Coral Trekker cruising the Whitsundays

And then the decision to move to Tasmania permanently?

Yes, that happened in 2015. I found work at Whitworth’s for a short time, then rolled up at Franklin Marine and started working with Laurence in December 2016. When Laurence decided to step back, I bought the lease on the shop, the trading name and of course all the stock.

It’s a pretty busy operation, isn’t it?

It certainly is. It’s a one-stop-shop for boaties and anyone going fishing. We’ve got a huge array of boat fittings, marine products and fishing gear. I’m looking at that range and working out how we can streamline our operation and build relationships with the local shipwrights, sailing clubs and organisations.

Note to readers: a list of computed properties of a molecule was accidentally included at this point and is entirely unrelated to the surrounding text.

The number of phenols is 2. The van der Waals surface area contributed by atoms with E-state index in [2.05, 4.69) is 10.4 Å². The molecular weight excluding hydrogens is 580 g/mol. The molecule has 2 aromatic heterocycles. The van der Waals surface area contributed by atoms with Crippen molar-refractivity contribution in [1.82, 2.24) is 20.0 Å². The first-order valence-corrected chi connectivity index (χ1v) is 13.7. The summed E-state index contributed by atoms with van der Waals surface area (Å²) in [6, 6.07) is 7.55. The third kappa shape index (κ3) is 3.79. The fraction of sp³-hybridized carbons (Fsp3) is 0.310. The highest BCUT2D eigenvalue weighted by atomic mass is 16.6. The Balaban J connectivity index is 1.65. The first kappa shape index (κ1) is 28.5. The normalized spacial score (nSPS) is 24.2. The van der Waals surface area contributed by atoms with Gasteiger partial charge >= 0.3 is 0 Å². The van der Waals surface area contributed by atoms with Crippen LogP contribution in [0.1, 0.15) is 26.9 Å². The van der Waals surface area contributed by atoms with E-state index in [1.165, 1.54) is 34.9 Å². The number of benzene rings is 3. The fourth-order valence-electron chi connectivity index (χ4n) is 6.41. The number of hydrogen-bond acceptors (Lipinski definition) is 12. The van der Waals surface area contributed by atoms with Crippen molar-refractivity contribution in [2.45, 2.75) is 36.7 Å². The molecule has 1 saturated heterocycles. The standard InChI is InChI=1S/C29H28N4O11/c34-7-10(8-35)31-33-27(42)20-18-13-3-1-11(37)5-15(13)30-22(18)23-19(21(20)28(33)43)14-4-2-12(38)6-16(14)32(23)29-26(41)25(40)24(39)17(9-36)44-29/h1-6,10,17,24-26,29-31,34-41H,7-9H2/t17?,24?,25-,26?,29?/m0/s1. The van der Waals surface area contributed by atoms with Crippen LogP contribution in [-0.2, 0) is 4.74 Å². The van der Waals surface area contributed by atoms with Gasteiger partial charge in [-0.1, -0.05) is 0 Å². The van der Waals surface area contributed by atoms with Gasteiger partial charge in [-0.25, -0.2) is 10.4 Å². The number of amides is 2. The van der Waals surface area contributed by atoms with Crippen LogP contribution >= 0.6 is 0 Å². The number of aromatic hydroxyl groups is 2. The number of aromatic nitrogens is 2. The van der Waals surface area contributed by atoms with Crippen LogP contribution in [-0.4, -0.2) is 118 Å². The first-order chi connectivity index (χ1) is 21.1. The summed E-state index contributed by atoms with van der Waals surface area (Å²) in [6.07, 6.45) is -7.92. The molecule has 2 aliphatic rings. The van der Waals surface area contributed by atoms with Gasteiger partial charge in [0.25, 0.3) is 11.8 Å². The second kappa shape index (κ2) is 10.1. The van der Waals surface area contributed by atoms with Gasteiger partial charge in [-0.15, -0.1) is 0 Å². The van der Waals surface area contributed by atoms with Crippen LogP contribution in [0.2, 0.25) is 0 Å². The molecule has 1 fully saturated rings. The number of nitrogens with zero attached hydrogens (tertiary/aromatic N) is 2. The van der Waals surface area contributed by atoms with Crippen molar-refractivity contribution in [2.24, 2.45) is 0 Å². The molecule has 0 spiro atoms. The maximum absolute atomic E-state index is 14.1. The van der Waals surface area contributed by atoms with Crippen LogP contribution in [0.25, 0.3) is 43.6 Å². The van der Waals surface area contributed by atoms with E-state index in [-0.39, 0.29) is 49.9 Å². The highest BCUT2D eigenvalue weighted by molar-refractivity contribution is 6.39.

Franklin as a town is moving forwards with development on the waterfront and I see this as a big positive for the town and for the Huon Valley. Franklin already has some wonderful attractions with the Wooden Boat Centre and the Yukon. These attractions can only be helped by the development and more people coming into Frankin and I look forward to seeing it develop over the years.

You still have an interest in youth sail training as well?

Yes, I’ve been involved in that for a long time, through One and All and AUSTA. I’m looking for opportunities to support these kind of programs into the future.

Well, good luck. I’m sure we’ll be seeing more of you at the MyState Australian Wooden Boat Festival.

Haven 12.5 Project in Franklin